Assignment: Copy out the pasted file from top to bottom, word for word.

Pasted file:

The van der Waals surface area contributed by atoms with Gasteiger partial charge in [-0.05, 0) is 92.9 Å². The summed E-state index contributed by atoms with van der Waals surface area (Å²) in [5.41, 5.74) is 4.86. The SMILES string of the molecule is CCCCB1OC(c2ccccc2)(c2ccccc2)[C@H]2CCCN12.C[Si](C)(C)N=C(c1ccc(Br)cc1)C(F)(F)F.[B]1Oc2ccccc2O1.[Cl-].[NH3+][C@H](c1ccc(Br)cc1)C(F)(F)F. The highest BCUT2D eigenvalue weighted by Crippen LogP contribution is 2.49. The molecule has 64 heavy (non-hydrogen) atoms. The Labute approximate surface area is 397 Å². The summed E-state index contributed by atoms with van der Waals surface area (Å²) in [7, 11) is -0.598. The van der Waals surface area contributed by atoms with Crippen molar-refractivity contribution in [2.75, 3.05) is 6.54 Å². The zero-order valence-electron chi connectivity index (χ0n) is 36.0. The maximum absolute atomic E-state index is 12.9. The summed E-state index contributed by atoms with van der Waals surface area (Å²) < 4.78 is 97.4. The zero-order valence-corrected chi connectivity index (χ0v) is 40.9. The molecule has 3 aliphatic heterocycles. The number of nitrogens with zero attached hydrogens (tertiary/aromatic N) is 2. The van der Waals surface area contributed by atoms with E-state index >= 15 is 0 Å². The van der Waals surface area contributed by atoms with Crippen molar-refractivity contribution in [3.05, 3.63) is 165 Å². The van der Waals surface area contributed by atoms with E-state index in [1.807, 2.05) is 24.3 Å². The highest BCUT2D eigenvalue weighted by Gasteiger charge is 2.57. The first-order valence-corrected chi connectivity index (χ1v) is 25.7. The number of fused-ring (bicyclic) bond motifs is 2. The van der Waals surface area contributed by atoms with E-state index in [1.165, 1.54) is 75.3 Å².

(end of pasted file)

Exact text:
The van der Waals surface area contributed by atoms with Gasteiger partial charge in [-0.05, 0) is 92.9 Å². The summed E-state index contributed by atoms with van der Waals surface area (Å²) in [5.41, 5.74) is 4.86. The SMILES string of the molecule is CCCCB1OC(c2ccccc2)(c2ccccc2)[C@H]2CCCN12.C[Si](C)(C)N=C(c1ccc(Br)cc1)C(F)(F)F.[B]1Oc2ccccc2O1.[Cl-].[NH3+][C@H](c1ccc(Br)cc1)C(F)(F)F. The highest BCUT2D eigenvalue weighted by Crippen LogP contribution is 2.49. The molecule has 64 heavy (non-hydrogen) atoms. The Labute approximate surface area is 397 Å². The summed E-state index contributed by atoms with van der Waals surface area (Å²) in [7, 11) is -0.598. The van der Waals surface area contributed by atoms with Crippen molar-refractivity contribution in [2.75, 3.05) is 6.54 Å². The zero-order valence-electron chi connectivity index (χ0n) is 36.0. The maximum absolute atomic E-state index is 12.9. The summed E-state index contributed by atoms with van der Waals surface area (Å²) < 4.78 is 97.4. The zero-order valence-corrected chi connectivity index (χ0v) is 40.9. The molecule has 3 aliphatic heterocycles. The number of nitrogens with zero attached hydrogens (tertiary/aromatic N) is 2. The van der Waals surface area contributed by atoms with E-state index >= 15 is 0 Å². The van der Waals surface area contributed by atoms with Crippen molar-refractivity contribution in [3.05, 3.63) is 165 Å². The van der Waals surface area contributed by atoms with E-state index in [1.807, 2.05) is 24.3 Å². The highest BCUT2D eigenvalue weighted by Gasteiger charge is 2.57. The first-order valence-corrected chi connectivity index (χ1v) is 25.7. The number of fused-ring (bicyclic) bond motifs is 2. The van der Waals surface area contributed by atoms with E-state index in [1.165, 1.54) is 75.3 Å².